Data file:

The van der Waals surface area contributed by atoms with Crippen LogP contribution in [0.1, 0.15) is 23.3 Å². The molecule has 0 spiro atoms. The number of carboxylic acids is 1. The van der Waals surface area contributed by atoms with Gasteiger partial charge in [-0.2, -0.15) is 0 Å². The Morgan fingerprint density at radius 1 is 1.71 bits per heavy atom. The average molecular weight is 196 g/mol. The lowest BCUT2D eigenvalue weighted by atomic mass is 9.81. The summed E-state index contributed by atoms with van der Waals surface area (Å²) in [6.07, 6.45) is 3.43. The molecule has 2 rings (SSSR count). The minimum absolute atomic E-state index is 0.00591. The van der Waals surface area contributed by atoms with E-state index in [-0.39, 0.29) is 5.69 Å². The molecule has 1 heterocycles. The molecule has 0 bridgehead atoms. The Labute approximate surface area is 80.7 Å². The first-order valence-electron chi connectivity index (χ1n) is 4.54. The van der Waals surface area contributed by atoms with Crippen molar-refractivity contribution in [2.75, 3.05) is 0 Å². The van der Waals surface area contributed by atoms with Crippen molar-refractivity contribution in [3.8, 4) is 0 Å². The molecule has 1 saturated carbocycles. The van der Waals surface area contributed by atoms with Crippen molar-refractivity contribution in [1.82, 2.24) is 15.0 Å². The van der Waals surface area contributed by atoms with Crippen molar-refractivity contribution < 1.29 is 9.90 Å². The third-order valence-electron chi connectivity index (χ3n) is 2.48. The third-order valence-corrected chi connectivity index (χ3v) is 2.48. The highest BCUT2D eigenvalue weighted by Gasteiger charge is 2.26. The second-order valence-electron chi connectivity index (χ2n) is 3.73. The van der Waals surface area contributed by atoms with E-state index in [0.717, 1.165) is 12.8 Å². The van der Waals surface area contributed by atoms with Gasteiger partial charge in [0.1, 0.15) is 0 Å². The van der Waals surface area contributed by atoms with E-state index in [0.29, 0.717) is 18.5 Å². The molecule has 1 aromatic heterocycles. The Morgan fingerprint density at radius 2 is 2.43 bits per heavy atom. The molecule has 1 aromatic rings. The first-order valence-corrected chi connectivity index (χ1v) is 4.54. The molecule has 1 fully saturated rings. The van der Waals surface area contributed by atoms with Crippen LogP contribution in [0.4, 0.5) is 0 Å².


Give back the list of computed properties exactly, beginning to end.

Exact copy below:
The van der Waals surface area contributed by atoms with Crippen LogP contribution in [0.1, 0.15) is 23.3 Å². The molecule has 0 spiro atoms. The number of carboxylic acids is 1. The van der Waals surface area contributed by atoms with Gasteiger partial charge in [-0.2, -0.15) is 0 Å². The Morgan fingerprint density at radius 1 is 1.71 bits per heavy atom. The average molecular weight is 196 g/mol. The lowest BCUT2D eigenvalue weighted by atomic mass is 9.81. The summed E-state index contributed by atoms with van der Waals surface area (Å²) in [6.07, 6.45) is 3.43. The molecule has 2 rings (SSSR count). The minimum absolute atomic E-state index is 0.00591. The van der Waals surface area contributed by atoms with E-state index in [-0.39, 0.29) is 5.69 Å². The molecule has 1 heterocycles. The molecule has 0 bridgehead atoms. The Labute approximate surface area is 80.7 Å². The first-order valence-electron chi connectivity index (χ1n) is 4.54. The van der Waals surface area contributed by atoms with Crippen molar-refractivity contribution in [2.75, 3.05) is 0 Å². The van der Waals surface area contributed by atoms with Crippen molar-refractivity contribution in [3.8, 4) is 0 Å². The molecule has 1 saturated carbocycles. The van der Waals surface area contributed by atoms with Crippen molar-refractivity contribution in [1.82, 2.24) is 15.0 Å². The van der Waals surface area contributed by atoms with Crippen molar-refractivity contribution < 1.29 is 9.90 Å². The third-order valence-electron chi connectivity index (χ3n) is 2.48. The third-order valence-corrected chi connectivity index (χ3v) is 2.48. The highest BCUT2D eigenvalue weighted by Gasteiger charge is 2.26. The second-order valence-electron chi connectivity index (χ2n) is 3.73. The van der Waals surface area contributed by atoms with E-state index in [0.717, 1.165) is 12.8 Å². The van der Waals surface area contributed by atoms with Gasteiger partial charge in [0.1, 0.15) is 0 Å². The van der Waals surface area contributed by atoms with E-state index in [0.29, 0.717) is 18.5 Å². The molecule has 1 aromatic heterocycles. The Morgan fingerprint density at radius 2 is 2.43 bits per heavy atom. The molecule has 1 aromatic rings. The first-order valence-corrected chi connectivity index (χ1v) is 4.54. The molecule has 1 fully saturated rings. The van der Waals surface area contributed by atoms with Crippen LogP contribution in [0.4, 0.5) is 0 Å².